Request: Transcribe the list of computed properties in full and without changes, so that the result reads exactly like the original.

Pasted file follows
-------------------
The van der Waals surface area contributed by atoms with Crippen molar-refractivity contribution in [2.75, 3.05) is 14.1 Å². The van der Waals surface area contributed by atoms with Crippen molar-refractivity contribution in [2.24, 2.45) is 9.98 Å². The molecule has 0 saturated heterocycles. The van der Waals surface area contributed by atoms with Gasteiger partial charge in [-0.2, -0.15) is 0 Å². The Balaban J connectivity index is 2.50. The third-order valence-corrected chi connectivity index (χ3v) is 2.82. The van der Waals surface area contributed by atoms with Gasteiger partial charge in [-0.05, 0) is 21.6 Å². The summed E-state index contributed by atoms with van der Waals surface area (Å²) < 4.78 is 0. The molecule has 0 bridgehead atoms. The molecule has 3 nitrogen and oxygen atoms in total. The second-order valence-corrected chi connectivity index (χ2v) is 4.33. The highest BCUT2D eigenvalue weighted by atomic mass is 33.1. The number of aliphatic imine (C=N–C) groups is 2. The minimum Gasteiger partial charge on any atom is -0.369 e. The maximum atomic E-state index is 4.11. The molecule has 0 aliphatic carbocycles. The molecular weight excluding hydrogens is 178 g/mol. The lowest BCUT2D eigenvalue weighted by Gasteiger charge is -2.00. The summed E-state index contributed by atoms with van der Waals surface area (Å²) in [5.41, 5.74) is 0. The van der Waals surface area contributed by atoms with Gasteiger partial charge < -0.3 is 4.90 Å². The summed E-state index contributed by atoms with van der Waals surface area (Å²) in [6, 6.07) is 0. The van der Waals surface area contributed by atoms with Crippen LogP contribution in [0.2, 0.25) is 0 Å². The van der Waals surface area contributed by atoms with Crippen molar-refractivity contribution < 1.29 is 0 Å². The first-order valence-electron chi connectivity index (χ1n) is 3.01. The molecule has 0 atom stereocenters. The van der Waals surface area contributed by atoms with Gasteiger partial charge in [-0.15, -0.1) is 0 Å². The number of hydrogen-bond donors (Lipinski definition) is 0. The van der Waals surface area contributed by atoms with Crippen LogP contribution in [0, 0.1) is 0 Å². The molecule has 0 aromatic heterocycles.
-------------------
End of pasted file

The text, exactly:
The van der Waals surface area contributed by atoms with Crippen molar-refractivity contribution in [2.75, 3.05) is 14.1 Å². The van der Waals surface area contributed by atoms with Crippen molar-refractivity contribution in [2.24, 2.45) is 9.98 Å². The molecule has 0 saturated heterocycles. The van der Waals surface area contributed by atoms with Gasteiger partial charge in [-0.2, -0.15) is 0 Å². The Balaban J connectivity index is 2.50. The third-order valence-corrected chi connectivity index (χ3v) is 2.82. The van der Waals surface area contributed by atoms with Gasteiger partial charge in [-0.05, 0) is 21.6 Å². The summed E-state index contributed by atoms with van der Waals surface area (Å²) < 4.78 is 0. The molecule has 0 bridgehead atoms. The molecule has 3 nitrogen and oxygen atoms in total. The second-order valence-corrected chi connectivity index (χ2v) is 4.33. The highest BCUT2D eigenvalue weighted by atomic mass is 33.1. The number of aliphatic imine (C=N–C) groups is 2. The minimum Gasteiger partial charge on any atom is -0.369 e. The maximum atomic E-state index is 4.11. The molecule has 0 aliphatic carbocycles. The molecular weight excluding hydrogens is 178 g/mol. The lowest BCUT2D eigenvalue weighted by Gasteiger charge is -2.00. The summed E-state index contributed by atoms with van der Waals surface area (Å²) in [5.41, 5.74) is 0. The van der Waals surface area contributed by atoms with Gasteiger partial charge < -0.3 is 4.90 Å². The summed E-state index contributed by atoms with van der Waals surface area (Å²) in [6, 6.07) is 0. The van der Waals surface area contributed by atoms with Crippen LogP contribution in [0.2, 0.25) is 0 Å². The van der Waals surface area contributed by atoms with Crippen molar-refractivity contribution < 1.29 is 0 Å². The first-order valence-electron chi connectivity index (χ1n) is 3.01. The molecule has 0 atom stereocenters. The van der Waals surface area contributed by atoms with Gasteiger partial charge in [-0.15, -0.1) is 0 Å². The number of hydrogen-bond donors (Lipinski definition) is 0. The van der Waals surface area contributed by atoms with Crippen LogP contribution in [0, 0.1) is 0 Å². The molecule has 0 aromatic heterocycles.